STEP is a community group dedicated to improving transportation in Somerville, MA. We advocate for the Green Line extension, a more livable city, and public health issues.
The State has published new draft maps of the future Community Path that will live alongside the Green Line Extension. The new improved route avoids awkward bridge crossings, which is good news.
View slides from the July 10 Community Working Group meeting. Keep reading for more maps.
“Green Line extension breaks ground — for real, this time” (Boston Globe)
“Green Line Extension breaks ground” (Somerville Times)
Today in Union Square a crowd gathered for an official groundbreaking for the Green Line Extension project! (Yes, there have been ceremonies like this before, but as a few speakers joked today, this time it will stick.) Keep reading for more photos from the event.
“More Routes = More Riders” (CityLab)
According to a new study by researchers at McGill University’s department of urban planning, transit agencies are repelling riders by shrinking routes and schedules on buses in particular. “The more service a transit authority provides (measured as the number of kilometers driven annually by public transit vehicles—VRK), the more transit trips it will attract.”
At the May 1 meeting of the GLX Community Working Group, the project team presented an update that included the following news:
- The overall design is approximately 15% complete.
- They shared new viaduct drawings near Lechmere and also Community Path renderings in the same area.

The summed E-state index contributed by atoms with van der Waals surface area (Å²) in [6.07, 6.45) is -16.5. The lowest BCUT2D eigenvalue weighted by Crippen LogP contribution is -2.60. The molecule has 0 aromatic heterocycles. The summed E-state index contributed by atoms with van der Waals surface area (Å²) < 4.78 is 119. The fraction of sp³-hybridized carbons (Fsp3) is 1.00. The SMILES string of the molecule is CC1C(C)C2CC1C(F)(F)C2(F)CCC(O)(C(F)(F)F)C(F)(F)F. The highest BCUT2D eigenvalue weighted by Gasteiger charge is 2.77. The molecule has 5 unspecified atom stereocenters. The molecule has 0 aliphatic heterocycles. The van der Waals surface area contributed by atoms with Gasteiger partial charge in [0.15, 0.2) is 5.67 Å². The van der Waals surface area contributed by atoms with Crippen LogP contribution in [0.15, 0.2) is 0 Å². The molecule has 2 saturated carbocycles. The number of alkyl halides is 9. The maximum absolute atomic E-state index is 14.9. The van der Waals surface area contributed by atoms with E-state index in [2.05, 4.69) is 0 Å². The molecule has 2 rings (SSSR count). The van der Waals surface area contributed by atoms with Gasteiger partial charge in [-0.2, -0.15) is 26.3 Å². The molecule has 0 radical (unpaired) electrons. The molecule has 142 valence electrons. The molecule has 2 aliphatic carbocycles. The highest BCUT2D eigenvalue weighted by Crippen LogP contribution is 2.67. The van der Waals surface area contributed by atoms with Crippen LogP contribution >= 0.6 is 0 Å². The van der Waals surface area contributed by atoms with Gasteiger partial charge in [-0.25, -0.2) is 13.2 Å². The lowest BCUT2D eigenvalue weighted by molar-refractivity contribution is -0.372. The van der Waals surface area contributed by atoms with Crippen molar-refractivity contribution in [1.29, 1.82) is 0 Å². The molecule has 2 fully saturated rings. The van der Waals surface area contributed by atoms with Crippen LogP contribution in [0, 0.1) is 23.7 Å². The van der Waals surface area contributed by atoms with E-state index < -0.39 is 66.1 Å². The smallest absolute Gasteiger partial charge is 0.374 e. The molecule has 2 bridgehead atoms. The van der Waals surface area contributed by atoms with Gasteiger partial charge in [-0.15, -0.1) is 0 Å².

- Tree clearing will continue through the summer as construction begins in earnest.
- The Broadway Bridge in Ball Square will be closed Fall 2018 to Fall 2019.
- Washington St will be closed at the railroad bridge (between Joy and Tufts Streets) for about 11 months in 2019 and another 4-5 months in 2020. Washington St will be closed to all traffic including bikes and pedestrians.
“In the neighborhoods straddling Interstate 93 in Somerville, Massachusetts, residents know to keep their windows shut each weekday as commuters travel from Boston’s suburbs into the city, their cars spouting exhaust and other pollution that collects as soot on the sides of houses.
Infamous for its congested roads and rush-hour backups, traffic on I-93 creates significant air-quality and health challenges for residents living near the highway, many of whom are low-income and are more likely to get sick from the pollution exposure, but often can’t afford to move or protect their homes from the unnatural elements.”